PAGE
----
Arduino Auto Mixing System

“Get this one its way cheaper. The white wire on the four wire cable is the lambda out. Its all you need.”

Thanks Matt, Actually when you convert to Canadian dollars and add freight, the price is about the same.
That’s what started my search for possible newer alternatives


Yes there are a number of threads on the vacuum mixers. I have had the Sensors come bad in a the box but I have never seen a new one fail ever.

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So Matt, In the unit that you pointed out it seems the fancy signal conditioning and 0-5v conversion is done inside the gauge housing.

Where do you tap into the 0-5 voltsand ground for the arduino Analog/ground pins?
Just splice into the harness? or perhaps there’s a screw terminal on the back of the gauge that I can’t see?


Ahhhh … Sorry, I see you made reference to the white Lambda wire.



The white wire on the four wire cable that plugs into the gage is the 0-5v signal wire

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The Bosch sensors by themselves cost more than a $130 bucks. Thats the expensive part not the gauge or the controller.


I saw my name in the other threat and want to keep that one clear. At the moment I am fighting to get the exhaust clear with a scrubber and e-filter. Looking for some time to build another filter. Scrubber is out for the moment. Then next step is the engine running and then finally woodgas. And if I ever get at that point, the feeling is more important then the automation. You first need to get the feeling what is going on, next step might be automation, not the other way around. My generator will be full load all the time so I doubt I need an automixer. Way simpler system.


I don’t know much about this stuff, but here’s what I found. a/f ratio gauge for sale | eBay

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@ Al Frick,

Yes, those are the kits we are talking about.
I noticed in the listing that the Chinese are now making a copy.
They even put the AEM logo on the gauge. $99 for the whole setup.
Quality questionable.??

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@ Matt

Great tutorial you published.
My understanding is that the Bosch sensors put out a signal that is not 0-5vdc but something entirely different, and a signal conditioner is needed to convert that reading into a 0-5vdc voltage that the Arduino can understand. Where in the AEM kit does that conversion take place?


Can we wire a Bosch O2 sensor directly to the Arduino?
Eliminating the need to buy the full AEM Gauge/Harness assembly ?


The O2 sensor plugs into the back of the gauge. Then there is a four wire connector that also plugs into the back. Two wires are for the 12 volts in to power it. The blue is hooked up to the light switch for night time viewing and then the white wire is the 0 to 5 volts output.


Well lm guessing this is the problemwhy narrowbands dont work directly.

If you set the manual air control on stechiometric the values are all over the place and its probably wery comfusing for the Arduino. It sure is even for a human operator if you dont know whats going on. But what l was thinking is that in real life, noticable performance problems start to apear past those point on the graph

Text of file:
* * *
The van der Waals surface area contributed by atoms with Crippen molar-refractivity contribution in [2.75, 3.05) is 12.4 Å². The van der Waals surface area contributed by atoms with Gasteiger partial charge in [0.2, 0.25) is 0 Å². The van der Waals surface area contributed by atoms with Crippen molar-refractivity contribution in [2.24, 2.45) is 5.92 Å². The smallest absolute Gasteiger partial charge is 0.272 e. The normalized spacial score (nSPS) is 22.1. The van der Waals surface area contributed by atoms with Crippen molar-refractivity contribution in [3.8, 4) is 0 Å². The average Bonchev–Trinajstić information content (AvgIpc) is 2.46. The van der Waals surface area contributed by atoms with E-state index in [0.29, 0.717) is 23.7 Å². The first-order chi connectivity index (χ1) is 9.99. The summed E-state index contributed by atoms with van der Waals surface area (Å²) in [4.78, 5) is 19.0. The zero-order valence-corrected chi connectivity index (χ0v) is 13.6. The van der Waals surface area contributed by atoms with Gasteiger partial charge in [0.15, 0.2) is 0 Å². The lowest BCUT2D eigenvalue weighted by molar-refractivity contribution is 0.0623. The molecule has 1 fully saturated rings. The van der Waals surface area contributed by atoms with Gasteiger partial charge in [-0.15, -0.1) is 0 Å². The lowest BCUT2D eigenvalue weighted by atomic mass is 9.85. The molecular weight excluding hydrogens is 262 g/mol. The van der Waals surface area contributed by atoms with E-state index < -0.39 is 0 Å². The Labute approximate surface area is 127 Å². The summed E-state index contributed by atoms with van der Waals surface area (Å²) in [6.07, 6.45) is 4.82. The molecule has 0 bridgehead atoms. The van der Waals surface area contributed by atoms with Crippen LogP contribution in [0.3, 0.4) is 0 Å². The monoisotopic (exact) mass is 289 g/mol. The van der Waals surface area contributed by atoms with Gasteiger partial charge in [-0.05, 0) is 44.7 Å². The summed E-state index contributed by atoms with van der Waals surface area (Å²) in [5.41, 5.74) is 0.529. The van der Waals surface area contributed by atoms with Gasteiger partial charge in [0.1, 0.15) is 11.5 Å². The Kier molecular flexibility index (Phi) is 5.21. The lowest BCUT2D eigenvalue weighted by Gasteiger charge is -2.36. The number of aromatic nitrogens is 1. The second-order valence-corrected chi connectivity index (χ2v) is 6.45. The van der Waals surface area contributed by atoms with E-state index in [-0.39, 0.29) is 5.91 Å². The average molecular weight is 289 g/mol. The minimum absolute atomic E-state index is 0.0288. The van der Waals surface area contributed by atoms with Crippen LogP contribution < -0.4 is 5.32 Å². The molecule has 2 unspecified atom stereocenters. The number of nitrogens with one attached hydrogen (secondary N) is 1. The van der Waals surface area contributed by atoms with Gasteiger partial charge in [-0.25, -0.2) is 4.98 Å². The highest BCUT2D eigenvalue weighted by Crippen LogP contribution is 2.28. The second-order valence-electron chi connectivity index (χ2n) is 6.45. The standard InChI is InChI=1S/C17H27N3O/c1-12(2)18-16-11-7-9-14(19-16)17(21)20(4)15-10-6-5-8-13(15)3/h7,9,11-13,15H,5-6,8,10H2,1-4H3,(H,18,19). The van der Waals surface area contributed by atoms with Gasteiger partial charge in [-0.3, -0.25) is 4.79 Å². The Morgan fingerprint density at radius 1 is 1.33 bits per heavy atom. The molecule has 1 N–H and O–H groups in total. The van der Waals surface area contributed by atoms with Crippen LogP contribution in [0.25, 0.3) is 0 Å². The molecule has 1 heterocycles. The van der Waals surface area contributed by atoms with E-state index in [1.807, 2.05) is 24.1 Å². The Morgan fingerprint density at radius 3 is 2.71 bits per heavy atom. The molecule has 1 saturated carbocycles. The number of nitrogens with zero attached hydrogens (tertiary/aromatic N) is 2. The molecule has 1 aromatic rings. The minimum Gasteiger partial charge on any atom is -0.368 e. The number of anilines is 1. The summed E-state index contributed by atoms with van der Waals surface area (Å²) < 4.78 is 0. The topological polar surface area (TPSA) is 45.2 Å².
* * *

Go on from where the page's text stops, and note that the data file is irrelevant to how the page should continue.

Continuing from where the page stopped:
Culd we teach our Arduino to only act when numbers get in to the "bad zones?


In the field of maintaining a certain value, the most widespread and also the most effective method is the PID controller, where the response to the error (amplification of the process) is determined with the P element, the I element (integral) eliminates the static error after time and the D element (differential) does its job work already before the error would occur (if I compare it to catching a ball, where we start to withdraw our hand and close the palm before the ball touches the palm)


Just a suggestion.
Muscle wire might be used as a very low cost actuator to control butterfly valves. Here is a video I made.


Kristijan, correct me if I am wrong please, bus those graphs belong to a petrol engine. I believe woodgas operates somewhere around 8, where a narrowband doesnt work at all. Again, I have the least experience in this field.

Tone, you will have no problem organising a PID system. Me? All goes through the roof. Long, long time ago for me…I still understand the basics, but real life? I will stick to steppers and forget servo drives.


My head is starting to hurt. My poor peasant mind is not built for this :smile: l think l will back off.

Joep, what you ment with 8?

Yes, the graphs belong to a petrol engine but the curve is the same. When l set my Mercedes for city drive, the sensor wuld show about 800mv. If it fell below 250mv, l lost power. Dont hold me by the word on numbers, it was a long time ago, but its balpark.


My code is set up to do just that. There is the “happy window” where there is no need to correct. Once outside these parameters are the bad area where the controller responds and tries to get back the happy window :slight_smile: How fast it tries to get there is determined how far away it is from the happy window. The farter away the faster it runs; the closer it is the slower it runs. This program is very stable and is a PID loop.


I am not really up to date, but when reading Ben’s book I bought one and played a little. I think I read somewhere that the readout on wood was not the same as petrol. If there is some time this weekend I will do another search. The plan was to use it on the Atmos boiler for further improvement. The gauge that came along didnt read anything. The boys confiscated it and use it for adjusting the scooters :grinning:


Good article, Tone!
Her most important conclusion (for me): if an oxygen sensor is used in your system, then sooner or later, but inevitably, it will be damaged. :frowning: